When directivity effect is not considered, horizontal peak ground acceleration on seismic bedrock can be calculated by attenuation formula of Joyner and Boore (1981) as follows:

          where is peak ground acceleration in gal, is the closest distance to the fault rupture in km and is moment magnitude

          1. Case of bilateral faulting

            In this case rupture propagates along fault line toward both the ends from hypocenter that is located center of the fault line. Then peek ground acceleration is given by

          2. Case of unilateral faulting

          In this case rupture propagates along fault line toward the end from hypocenter that is located another end of the fault line. Then peak ground acceleration is given by

          Azimuth is the angle that is measured clockwise from the direction of rupture propagation to the direction of observation , and is 0.72 that is given as average value.

           

        2. Note

          Joyner and Boore already modified their attenuation formula from Joyner and Boore (1981).

      1. Fukushima and Tanaka (1990, 1991)

        1. Input/Output

          1. Pre-Condition
          1. Input Data
          1. Output Data
        1. Outline of the Method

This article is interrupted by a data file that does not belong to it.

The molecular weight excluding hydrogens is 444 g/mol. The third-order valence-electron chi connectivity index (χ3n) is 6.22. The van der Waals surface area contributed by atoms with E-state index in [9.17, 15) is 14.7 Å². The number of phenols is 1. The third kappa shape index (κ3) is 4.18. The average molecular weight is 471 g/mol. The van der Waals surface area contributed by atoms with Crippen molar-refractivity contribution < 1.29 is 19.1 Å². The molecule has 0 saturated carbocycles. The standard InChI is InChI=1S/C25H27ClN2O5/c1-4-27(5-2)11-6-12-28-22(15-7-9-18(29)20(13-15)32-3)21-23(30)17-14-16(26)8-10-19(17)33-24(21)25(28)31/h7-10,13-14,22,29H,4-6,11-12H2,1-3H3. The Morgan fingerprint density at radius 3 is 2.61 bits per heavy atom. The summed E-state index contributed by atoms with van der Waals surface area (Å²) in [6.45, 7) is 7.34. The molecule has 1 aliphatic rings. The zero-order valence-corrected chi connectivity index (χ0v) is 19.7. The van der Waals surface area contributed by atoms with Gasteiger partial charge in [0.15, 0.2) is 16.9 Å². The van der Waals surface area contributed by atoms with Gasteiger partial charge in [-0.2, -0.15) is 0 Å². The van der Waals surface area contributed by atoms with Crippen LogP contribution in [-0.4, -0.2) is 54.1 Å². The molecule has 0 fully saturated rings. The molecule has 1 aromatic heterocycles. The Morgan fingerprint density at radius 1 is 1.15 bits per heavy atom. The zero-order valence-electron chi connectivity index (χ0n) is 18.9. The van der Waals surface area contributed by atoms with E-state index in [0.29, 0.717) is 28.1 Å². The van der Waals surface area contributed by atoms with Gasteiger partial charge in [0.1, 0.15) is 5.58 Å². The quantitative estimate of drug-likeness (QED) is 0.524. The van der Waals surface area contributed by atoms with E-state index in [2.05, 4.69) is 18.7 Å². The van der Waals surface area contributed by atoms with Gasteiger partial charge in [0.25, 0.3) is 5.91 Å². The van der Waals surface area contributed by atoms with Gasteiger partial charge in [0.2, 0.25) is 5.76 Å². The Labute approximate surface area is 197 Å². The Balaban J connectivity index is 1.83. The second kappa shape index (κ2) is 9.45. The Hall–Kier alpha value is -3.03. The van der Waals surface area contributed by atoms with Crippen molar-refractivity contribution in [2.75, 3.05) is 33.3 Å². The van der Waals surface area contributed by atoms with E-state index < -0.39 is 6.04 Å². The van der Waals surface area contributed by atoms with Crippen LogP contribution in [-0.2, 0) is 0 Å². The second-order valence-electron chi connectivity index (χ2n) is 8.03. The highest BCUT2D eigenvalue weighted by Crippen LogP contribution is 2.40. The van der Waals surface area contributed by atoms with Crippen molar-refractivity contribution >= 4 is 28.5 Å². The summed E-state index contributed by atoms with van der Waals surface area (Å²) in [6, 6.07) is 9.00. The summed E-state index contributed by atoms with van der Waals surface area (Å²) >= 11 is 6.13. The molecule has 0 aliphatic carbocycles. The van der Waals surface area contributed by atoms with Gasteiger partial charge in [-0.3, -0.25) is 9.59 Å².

Fukushima and Tanaka (1990, 1991) proposes the attenuation formula of peak ground acceleration, which is derived from ground motion data recorded in Japan, the United States and so on. This attenuation formula showed the good agreement also with observed data for the 1995 Southern Hyogo Prefecture Earthquake.

          Fig. 4 Analyzed data and attenuation relation for peak horizontal acceleration
          (Fukushima and Tanaka, 1991)

        2. Note

          Since this formula calculates peak acceleration at the surface, correction is required when this formula is applied to estimating ground motion on bedrock. For example, it is possible to use the ratio of the observed acceleration to predicted acceleration for each soil type, which is described at the original paper.

        3. Reference

Fukushima, Y. and T. Tanaka (1990) A new attenuation relation for peak horizontal acceleration of strong earthquake ground motion in Japan, Bull. Seism. Soc. Am., 84, 757-783.

Fukushima, Y. and T. Tanaka (1991) A new attenuation relation for peak horizontal acceleration of strong earthquake ground motion in Japan, Shimizu Technical Research Bulletin, 10, 1-11.

      1. Annaka et al. (1997)

        1. Input/Output

          1. Pre-Condition